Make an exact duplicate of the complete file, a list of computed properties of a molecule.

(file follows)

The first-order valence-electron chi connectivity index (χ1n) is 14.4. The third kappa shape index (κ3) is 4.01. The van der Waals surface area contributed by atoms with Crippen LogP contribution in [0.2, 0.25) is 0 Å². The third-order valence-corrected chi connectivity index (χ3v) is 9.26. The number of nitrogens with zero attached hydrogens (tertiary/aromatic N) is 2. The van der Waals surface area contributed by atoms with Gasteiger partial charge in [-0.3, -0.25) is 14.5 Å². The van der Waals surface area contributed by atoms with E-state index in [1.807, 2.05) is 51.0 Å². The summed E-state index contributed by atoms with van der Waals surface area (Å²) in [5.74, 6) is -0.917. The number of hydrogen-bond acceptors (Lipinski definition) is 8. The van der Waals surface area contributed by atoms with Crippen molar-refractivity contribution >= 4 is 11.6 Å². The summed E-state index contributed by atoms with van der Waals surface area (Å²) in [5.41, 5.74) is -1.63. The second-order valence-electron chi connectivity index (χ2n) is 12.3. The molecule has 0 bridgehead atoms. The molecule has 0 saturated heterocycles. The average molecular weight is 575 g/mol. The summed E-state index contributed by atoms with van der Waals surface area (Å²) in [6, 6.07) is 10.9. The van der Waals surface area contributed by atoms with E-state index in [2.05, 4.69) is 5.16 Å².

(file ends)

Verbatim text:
The first-order valence-electron chi connectivity index (χ1n) is 14.4. The third kappa shape index (κ3) is 4.01. The van der Waals surface area contributed by atoms with Crippen LogP contribution in [0.2, 0.25) is 0 Å². The third-order valence-corrected chi connectivity index (χ3v) is 9.26. The number of nitrogens with zero attached hydrogens (tertiary/aromatic N) is 2. The van der Waals surface area contributed by atoms with Gasteiger partial charge in [-0.3, -0.25) is 14.5 Å². The van der Waals surface area contributed by atoms with E-state index in [1.807, 2.05) is 51.0 Å². The summed E-state index contributed by atoms with van der Waals surface area (Å²) in [5.74, 6) is -0.917. The number of hydrogen-bond acceptors (Lipinski definition) is 8. The van der Waals surface area contributed by atoms with Crippen molar-refractivity contribution >= 4 is 11.6 Å². The summed E-state index contributed by atoms with van der Waals surface area (Å²) in [5.41, 5.74) is -1.63. The second-order valence-electron chi connectivity index (χ2n) is 12.3. The molecule has 0 bridgehead atoms. The molecule has 0 saturated heterocycles. The average molecular weight is 575 g/mol. The summed E-state index contributed by atoms with van der Waals surface area (Å²) in [6, 6.07) is 10.9. The van der Waals surface area contributed by atoms with E-state index in [2.05, 4.69) is 5.16 Å².